Practical solutions to track your goals
Examples of solutions to track your KPIs, goals, key results, and other metrics. Sheets, Cloud Functions, BigQuery, Looker Studio, and others.
As an engineering leader, you need a solution to track some of your goals, KPIs, and other metrics. If the data stack is mature in your organization, you have all the tools and dashboards available for you. Just pick relevant data, charts, and filters and visualize it for yourself and the team.
But if you need to set up progress tracking from scratch, you can find some example implementations here. The idea is to build a simple solution within less than a day, which is easy to maintain but doesn't necessarily scale well. If, as an engineering leader, you don't have progress-tracking solutions already in your toolset, this project should be enough to start working with many, if not the majority, of goals that require some tracking.
If you are looking only for inspiration, look at the blog post: Simple data tracking solutions for engineering leaders.
In this material, I'll show how to build dashboards and data-tracking solutions.
Table of content
Google Looker Studio and Google Sheets
The idea is to build a simple solution within less than a day, which is easy to maintain but doesn't necessarily scale well. If, as an engineering leader, you don't have progress-tracking solutions already in your toolset, this project should be enough to start working with many, if not the majority, of goals that require some tracking.
In this material, I'll show how to build dashboards with Google Sheets and Looker Studio.
The board described in this series of articles can be found here.
Google Looker Studio
Let's start by building the simplest possible dashboard. To do that, you will need two products:
Google Looker Studio
Connecting Google Sheets as a data source is straightforward and probably the simplest thing you can do with Looker Studio.
Here is the end result you will achieve:
Looker Studio board, ready to be cloned, can be found here.
Here is the Google Sheet, which is the data source for this board.
Feel free to take them and experiment with connecting data sources and building the dashboard presented in the screenshot.
Hints for start
Here are a few things worth keeping in mind when building your first data boards
Keep it simple and informative. Rather than 10 different charts, start with a lower number (1-3), and pick the most informative ones (think of it as a presentation slide)
Think first about what exactly you want to visualize. Do you want to track progress or trends over time, monitor KPIs, or count events? See how easy it is to visualize what you want from the data you have.
Keep source data as simple as possible. Yes, Looker Studio can run complex SQL queries or run some functions over the data you provide. Yet keep it so simple you don't have to debug it.
Here are a few ideas for charts you may need.
Tracking progress over time
You will need them to check how things change over time (esp. over an extended period). Examples:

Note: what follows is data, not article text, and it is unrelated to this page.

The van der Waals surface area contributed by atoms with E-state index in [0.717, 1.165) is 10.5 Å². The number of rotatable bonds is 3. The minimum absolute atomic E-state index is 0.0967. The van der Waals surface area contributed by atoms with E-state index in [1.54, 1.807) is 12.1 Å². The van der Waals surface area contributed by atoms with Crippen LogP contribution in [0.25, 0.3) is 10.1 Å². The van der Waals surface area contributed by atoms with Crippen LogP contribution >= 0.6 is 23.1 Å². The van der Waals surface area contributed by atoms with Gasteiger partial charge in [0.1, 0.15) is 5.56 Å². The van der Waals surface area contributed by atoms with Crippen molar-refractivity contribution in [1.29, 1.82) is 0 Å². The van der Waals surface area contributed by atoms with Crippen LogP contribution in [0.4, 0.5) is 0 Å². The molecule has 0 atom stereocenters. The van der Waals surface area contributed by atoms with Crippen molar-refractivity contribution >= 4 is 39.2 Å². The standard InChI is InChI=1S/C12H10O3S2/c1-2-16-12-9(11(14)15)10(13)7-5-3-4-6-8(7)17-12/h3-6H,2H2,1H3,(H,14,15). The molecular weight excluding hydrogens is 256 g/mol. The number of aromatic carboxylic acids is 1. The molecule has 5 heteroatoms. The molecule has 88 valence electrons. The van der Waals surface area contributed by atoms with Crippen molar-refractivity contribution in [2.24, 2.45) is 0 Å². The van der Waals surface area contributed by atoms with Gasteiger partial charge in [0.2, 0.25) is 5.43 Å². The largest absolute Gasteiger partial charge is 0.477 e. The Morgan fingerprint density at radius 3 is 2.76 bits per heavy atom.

Migration or re-platforming progress
Number of open tickets, issues, or incidents
What's important here?
Tracking progress over an extended time. Many things don't change day-by-day or even week-by-week. But when you zoom out to see months, you will see the real progress you achieved.
Each change is worth discussing. Check why the line goes up, down, or stays flat. Make sure you and the team understand it and have it under control. The line goes down because of the lack of priority? It's okay as long as this was your intention.
Highlight goals clearly (Style -> Reference Line in Looker Studio). It'll always help if you know how far you are from reaching your goals.
Tracking KPIs or trends
Next to progress (things that should change over time), there are metrics that should be maintained on a certain level (at least).
These can be:
Important steps in product funnels (e.g., no. of users who launched the app and then logged in)
What's important here?
Tracking stability over time. Sometimes keeping things on a given level is already an achievement (your crash-free ratio doesn't change even during the rapid growth of the userbase).
Catching spikes - when things unexpectedly change, there must have been an event that will help to strengthen your platform. Do you understand what that was (e.g., a DDoS attack, the external provider being down)?
Planning your objectives - tracking trends over time is also a perfect start to plan your next goals. After a few weeks/months, you know what's the baseline. Your next goal can be to improve it by X.
Actually, this is exactly the same as trend tracking, but you operate on numbers rather than ratios.
You can use it to count different events:
Incidents, no. of bugs
While motivations behind these charts are similar to the ones from % ratios, you can use them for:
Milestone events (e.g., 100 total releases)
"10x" improvement (100 open bugs then vs. 10 open bugs now)
Tracking data when percentage value is inaccurate/irrelevant (3 incidents now vs. 1 incident then is 200% change)
Firebase Cloud Function, BigQuery, and Looker Studio
If Looker Studio boards and static data loaded from spreadsheets or CSV files are not enough for you, here I'll show how to build the simplest cloud function, which takes data points via API and stores them into Google Big Query.